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The shares of Citigroup Inc (NYSE:C) have more than doubled over the past year, ushered higher atop their 10-week and 20-week moving averages. More recently, the stock has stalled in the $53-$54 region, and one speculator may be looking to protect against a pullback by purchasing options "insurance."
So far today, the financial concern has seen more than 10,000 contracts change hands at the December 40 put. With C currently trading at $52.98, this option is nearly 13 points out of the money. Digging deeper, most of the puts crossed in one fell swoop, with a block of 8,386 contracts exchanged at the ask price of $0.35, suggesting they were bought. Plus, volume has exceeded open interest at the strike, and data from the International Securities Exchange (ISE) confirms the initiation of new positions.
By purchasing the puts to open, the buyer has one of two motives: to profit from a steep decline, or to lock in an acceptable price ($40) at which to sell his C shares, should the equity take a turn for the worse.
In the case of the former, the buyer will reap a reward if C breaches $39.65 (strike price minus VWAP) by December options expiration. From the security's current perch, it would take a plummet of more than 25% in order to hit breakeven. In the case of the latter, the buyer wants C to extend its quest for new highs, but is purchasing the puts as protection. Essentially, the puts guarantee the least he'll receive for his shares is $40 apiece, should the equity plunge beneath the strike over the intermediate term. Whatever the motive, risk is capped at the initial premium paid for the puts.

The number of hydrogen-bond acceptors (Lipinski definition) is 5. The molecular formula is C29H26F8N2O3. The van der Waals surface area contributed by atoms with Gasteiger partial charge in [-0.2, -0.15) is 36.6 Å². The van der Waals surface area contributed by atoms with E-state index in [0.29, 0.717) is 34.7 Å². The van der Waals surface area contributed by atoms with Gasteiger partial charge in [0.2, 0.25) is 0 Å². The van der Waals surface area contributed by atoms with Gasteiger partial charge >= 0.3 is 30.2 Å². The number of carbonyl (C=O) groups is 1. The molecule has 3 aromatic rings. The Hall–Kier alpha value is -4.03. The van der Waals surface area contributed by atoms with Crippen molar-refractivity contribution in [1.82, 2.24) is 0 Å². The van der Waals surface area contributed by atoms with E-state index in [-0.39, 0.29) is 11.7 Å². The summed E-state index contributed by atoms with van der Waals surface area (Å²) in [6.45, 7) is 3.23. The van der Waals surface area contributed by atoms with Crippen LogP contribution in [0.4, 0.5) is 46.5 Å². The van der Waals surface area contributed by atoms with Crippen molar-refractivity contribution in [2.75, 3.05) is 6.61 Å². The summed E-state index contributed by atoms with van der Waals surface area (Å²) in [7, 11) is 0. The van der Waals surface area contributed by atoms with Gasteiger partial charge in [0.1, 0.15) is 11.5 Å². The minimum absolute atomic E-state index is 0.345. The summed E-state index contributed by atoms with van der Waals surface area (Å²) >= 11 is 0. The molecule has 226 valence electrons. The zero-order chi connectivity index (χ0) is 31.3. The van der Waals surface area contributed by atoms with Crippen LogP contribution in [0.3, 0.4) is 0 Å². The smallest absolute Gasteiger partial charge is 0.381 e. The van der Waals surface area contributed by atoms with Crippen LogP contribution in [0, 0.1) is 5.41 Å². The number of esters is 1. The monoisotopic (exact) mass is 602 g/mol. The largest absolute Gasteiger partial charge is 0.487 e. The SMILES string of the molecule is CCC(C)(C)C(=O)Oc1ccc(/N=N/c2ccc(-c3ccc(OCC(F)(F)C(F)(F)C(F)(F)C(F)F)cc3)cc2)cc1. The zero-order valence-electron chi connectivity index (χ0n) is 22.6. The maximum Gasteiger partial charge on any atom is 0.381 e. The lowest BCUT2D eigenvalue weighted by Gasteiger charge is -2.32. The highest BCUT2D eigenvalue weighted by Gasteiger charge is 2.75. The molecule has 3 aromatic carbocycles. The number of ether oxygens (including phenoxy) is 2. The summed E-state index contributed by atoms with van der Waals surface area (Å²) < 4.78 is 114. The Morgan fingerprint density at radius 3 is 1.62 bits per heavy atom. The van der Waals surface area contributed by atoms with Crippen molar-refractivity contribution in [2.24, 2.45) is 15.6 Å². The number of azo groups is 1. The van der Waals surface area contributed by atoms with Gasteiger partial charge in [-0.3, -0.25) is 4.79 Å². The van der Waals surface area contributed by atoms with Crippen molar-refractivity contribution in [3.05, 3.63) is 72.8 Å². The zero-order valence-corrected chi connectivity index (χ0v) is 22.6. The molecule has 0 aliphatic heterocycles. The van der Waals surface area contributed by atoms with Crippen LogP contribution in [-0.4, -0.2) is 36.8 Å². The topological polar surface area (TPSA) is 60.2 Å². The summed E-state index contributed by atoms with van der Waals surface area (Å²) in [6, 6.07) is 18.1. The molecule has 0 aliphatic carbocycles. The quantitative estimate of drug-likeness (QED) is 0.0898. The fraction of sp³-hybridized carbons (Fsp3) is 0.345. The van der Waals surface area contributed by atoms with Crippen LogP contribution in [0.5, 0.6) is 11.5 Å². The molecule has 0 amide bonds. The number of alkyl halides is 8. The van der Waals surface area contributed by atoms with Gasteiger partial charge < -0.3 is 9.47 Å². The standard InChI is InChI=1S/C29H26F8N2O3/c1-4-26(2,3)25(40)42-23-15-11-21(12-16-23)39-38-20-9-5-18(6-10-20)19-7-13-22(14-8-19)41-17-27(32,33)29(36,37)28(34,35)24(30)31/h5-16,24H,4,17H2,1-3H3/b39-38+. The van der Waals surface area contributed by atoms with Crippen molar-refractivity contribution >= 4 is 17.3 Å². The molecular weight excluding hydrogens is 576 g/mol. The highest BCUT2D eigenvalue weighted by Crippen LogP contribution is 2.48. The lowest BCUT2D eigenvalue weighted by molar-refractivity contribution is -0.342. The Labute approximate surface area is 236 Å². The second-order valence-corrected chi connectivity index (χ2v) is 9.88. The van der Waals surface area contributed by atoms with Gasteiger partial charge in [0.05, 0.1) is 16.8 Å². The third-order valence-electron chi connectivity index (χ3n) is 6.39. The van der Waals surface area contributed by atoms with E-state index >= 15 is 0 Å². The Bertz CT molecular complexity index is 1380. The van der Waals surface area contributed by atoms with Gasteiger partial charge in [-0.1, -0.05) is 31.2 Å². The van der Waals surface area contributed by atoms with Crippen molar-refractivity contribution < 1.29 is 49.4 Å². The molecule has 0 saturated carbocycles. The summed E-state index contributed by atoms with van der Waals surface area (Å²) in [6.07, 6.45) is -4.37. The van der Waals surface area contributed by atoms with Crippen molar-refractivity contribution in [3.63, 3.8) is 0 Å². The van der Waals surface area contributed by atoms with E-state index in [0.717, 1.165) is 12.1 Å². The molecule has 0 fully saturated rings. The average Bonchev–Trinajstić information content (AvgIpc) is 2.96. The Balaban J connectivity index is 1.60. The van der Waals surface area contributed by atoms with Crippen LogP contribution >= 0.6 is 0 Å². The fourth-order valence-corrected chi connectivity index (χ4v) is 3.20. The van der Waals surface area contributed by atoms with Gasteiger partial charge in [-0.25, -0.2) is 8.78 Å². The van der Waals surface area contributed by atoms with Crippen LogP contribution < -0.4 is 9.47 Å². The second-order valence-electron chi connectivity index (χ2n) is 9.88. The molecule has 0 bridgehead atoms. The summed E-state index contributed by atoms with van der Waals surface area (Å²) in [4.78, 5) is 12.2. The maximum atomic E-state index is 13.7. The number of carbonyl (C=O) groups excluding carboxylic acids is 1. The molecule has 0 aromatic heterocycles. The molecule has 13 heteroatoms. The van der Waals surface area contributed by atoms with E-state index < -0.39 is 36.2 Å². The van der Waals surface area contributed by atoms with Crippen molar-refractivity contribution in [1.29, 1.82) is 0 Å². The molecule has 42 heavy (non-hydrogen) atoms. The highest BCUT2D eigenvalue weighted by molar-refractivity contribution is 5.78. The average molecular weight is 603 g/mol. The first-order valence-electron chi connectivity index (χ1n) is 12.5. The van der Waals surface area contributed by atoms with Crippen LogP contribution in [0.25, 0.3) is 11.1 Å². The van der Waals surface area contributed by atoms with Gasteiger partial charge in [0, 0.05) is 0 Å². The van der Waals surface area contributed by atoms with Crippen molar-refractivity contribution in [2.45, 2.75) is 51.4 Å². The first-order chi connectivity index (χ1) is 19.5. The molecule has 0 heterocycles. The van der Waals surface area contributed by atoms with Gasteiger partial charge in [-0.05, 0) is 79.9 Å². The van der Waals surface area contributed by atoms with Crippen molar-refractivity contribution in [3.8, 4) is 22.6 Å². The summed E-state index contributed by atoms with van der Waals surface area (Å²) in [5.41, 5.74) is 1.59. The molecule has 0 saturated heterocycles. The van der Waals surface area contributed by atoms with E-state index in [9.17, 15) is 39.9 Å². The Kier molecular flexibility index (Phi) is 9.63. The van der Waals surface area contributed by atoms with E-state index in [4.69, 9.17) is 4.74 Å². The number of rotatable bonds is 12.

Even before today, option traders have shown a strong preference for C puts over calls. In fact, the stock's Schaeffer's put/call open interest ratio (SOIR) stands at a 52-week peak of 1.08, implying that near-term option players haven't been more put-biased during the past year. An unwinding of pessimism in the options arena could translate into a contrarian tailwind for C.
Speaking of Citigroup Inc's (NYSE:C) short-term options, they're trading at a relative bargain right now. The equity's Schaeffer's Volatility Index (SVI) has descended to a 12-month nadir of 20%, implying that near-term option premiums are comparatively inexpensive. Likewise, the security's 30-day at-the-money implied volatility is at an annual low of 21.5%.